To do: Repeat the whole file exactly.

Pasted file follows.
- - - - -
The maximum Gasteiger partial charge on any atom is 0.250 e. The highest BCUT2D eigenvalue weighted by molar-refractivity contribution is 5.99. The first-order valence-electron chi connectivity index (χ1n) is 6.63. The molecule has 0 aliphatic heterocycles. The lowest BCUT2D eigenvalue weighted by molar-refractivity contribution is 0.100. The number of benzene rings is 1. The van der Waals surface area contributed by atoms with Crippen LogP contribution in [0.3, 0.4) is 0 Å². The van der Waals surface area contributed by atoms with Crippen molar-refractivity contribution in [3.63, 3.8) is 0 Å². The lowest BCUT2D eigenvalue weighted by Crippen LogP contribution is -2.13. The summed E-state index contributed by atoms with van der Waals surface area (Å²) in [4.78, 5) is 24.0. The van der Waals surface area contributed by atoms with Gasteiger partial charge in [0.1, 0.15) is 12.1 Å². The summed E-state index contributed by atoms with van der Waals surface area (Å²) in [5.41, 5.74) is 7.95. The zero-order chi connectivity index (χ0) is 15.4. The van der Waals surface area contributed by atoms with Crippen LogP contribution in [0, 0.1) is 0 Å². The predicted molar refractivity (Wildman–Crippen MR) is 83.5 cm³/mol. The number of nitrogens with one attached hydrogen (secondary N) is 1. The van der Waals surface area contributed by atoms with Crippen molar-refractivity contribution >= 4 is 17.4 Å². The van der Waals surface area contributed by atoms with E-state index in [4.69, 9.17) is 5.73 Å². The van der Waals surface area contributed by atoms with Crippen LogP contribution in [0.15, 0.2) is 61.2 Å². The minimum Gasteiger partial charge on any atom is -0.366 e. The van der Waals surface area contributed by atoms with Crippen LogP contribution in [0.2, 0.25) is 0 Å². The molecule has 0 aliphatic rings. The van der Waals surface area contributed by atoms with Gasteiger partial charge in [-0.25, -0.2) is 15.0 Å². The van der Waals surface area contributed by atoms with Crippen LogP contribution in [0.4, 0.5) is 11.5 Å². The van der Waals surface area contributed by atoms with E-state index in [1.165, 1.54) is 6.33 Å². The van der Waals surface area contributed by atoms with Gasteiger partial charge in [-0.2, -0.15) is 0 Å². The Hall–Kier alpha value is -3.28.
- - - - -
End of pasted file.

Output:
The maximum Gasteiger partial charge on any atom is 0.250 e. The highest BCUT2D eigenvalue weighted by molar-refractivity contribution is 5.99. The first-order valence-electron chi connectivity index (χ1n) is 6.63. The molecule has 0 aliphatic heterocycles. The lowest BCUT2D eigenvalue weighted by molar-refractivity contribution is 0.100. The number of benzene rings is 1. The van der Waals surface area contributed by atoms with Crippen LogP contribution in [0.3, 0.4) is 0 Å². The van der Waals surface area contributed by atoms with Crippen molar-refractivity contribution in [3.63, 3.8) is 0 Å². The lowest BCUT2D eigenvalue weighted by Crippen LogP contribution is -2.13. The summed E-state index contributed by atoms with van der Waals surface area (Å²) in [4.78, 5) is 24.0. The van der Waals surface area contributed by atoms with Gasteiger partial charge in [0.1, 0.15) is 12.1 Å². The summed E-state index contributed by atoms with van der Waals surface area (Å²) in [5.41, 5.74) is 7.95. The zero-order chi connectivity index (χ0) is 15.4. The van der Waals surface area contributed by atoms with Crippen LogP contribution in [0, 0.1) is 0 Å². The predicted molar refractivity (Wildman–Crippen MR) is 83.5 cm³/mol. The number of nitrogens with one attached hydrogen (secondary N) is 1. The van der Waals surface area contributed by atoms with Crippen molar-refractivity contribution >= 4 is 17.4 Å². The van der Waals surface area contributed by atoms with E-state index in [4.69, 9.17) is 5.73 Å². The van der Waals surface area contributed by atoms with Crippen LogP contribution in [0.15, 0.2) is 61.2 Å². The minimum Gasteiger partial charge on any atom is -0.366 e. The van der Waals surface area contributed by atoms with Crippen LogP contribution in [0.2, 0.25) is 0 Å². The molecule has 0 aliphatic rings. The van der Waals surface area contributed by atoms with Gasteiger partial charge in [-0.25, -0.2) is 15.0 Å². The van der Waals surface area contributed by atoms with Crippen LogP contribution in [0.4, 0.5) is 11.5 Å². The van der Waals surface area contributed by atoms with E-state index in [1.165, 1.54) is 6.33 Å². The van der Waals surface area contributed by atoms with Gasteiger partial charge in [-0.2, -0.15) is 0 Å². The Hall–Kier alpha value is -3.28.